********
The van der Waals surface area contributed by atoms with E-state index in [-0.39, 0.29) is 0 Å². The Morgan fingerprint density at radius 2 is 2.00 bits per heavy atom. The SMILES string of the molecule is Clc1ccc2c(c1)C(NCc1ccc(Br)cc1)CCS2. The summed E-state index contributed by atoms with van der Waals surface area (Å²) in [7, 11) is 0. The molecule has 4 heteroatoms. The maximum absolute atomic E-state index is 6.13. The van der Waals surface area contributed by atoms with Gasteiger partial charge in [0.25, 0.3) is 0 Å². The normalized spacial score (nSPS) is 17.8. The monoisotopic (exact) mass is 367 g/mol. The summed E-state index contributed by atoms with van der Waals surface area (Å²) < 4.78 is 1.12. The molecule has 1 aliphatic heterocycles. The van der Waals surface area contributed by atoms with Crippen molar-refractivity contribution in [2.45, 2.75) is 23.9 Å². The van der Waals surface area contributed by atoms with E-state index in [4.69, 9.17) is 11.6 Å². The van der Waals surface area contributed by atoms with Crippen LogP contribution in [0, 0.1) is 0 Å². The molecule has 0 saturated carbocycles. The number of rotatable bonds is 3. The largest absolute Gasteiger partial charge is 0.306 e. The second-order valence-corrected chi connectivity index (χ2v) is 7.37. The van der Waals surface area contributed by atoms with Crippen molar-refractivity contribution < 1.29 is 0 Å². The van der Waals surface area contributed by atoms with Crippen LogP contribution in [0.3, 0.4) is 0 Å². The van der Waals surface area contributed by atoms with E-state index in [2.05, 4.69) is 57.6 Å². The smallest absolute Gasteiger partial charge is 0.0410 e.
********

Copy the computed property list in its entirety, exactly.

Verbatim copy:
The van der Waals surface area contributed by atoms with E-state index in [-0.39, 0.29) is 0 Å². The Morgan fingerprint density at radius 2 is 2.00 bits per heavy atom. The SMILES string of the molecule is Clc1ccc2c(c1)C(NCc1ccc(Br)cc1)CCS2. The summed E-state index contributed by atoms with van der Waals surface area (Å²) in [7, 11) is 0. The molecule has 4 heteroatoms. The maximum absolute atomic E-state index is 6.13. The van der Waals surface area contributed by atoms with Gasteiger partial charge in [0.25, 0.3) is 0 Å². The normalized spacial score (nSPS) is 17.8. The monoisotopic (exact) mass is 367 g/mol. The summed E-state index contributed by atoms with van der Waals surface area (Å²) < 4.78 is 1.12. The molecule has 1 aliphatic heterocycles. The van der Waals surface area contributed by atoms with Crippen molar-refractivity contribution in [2.45, 2.75) is 23.9 Å². The van der Waals surface area contributed by atoms with E-state index in [4.69, 9.17) is 11.6 Å². The van der Waals surface area contributed by atoms with Crippen LogP contribution in [0, 0.1) is 0 Å². The molecule has 0 saturated carbocycles. The number of rotatable bonds is 3. The largest absolute Gasteiger partial charge is 0.306 e. The second-order valence-corrected chi connectivity index (χ2v) is 7.37. The van der Waals surface area contributed by atoms with Crippen molar-refractivity contribution < 1.29 is 0 Å². The van der Waals surface area contributed by atoms with Crippen LogP contribution in [0.3, 0.4) is 0 Å². The van der Waals surface area contributed by atoms with E-state index in [2.05, 4.69) is 57.6 Å². The smallest absolute Gasteiger partial charge is 0.0410 e.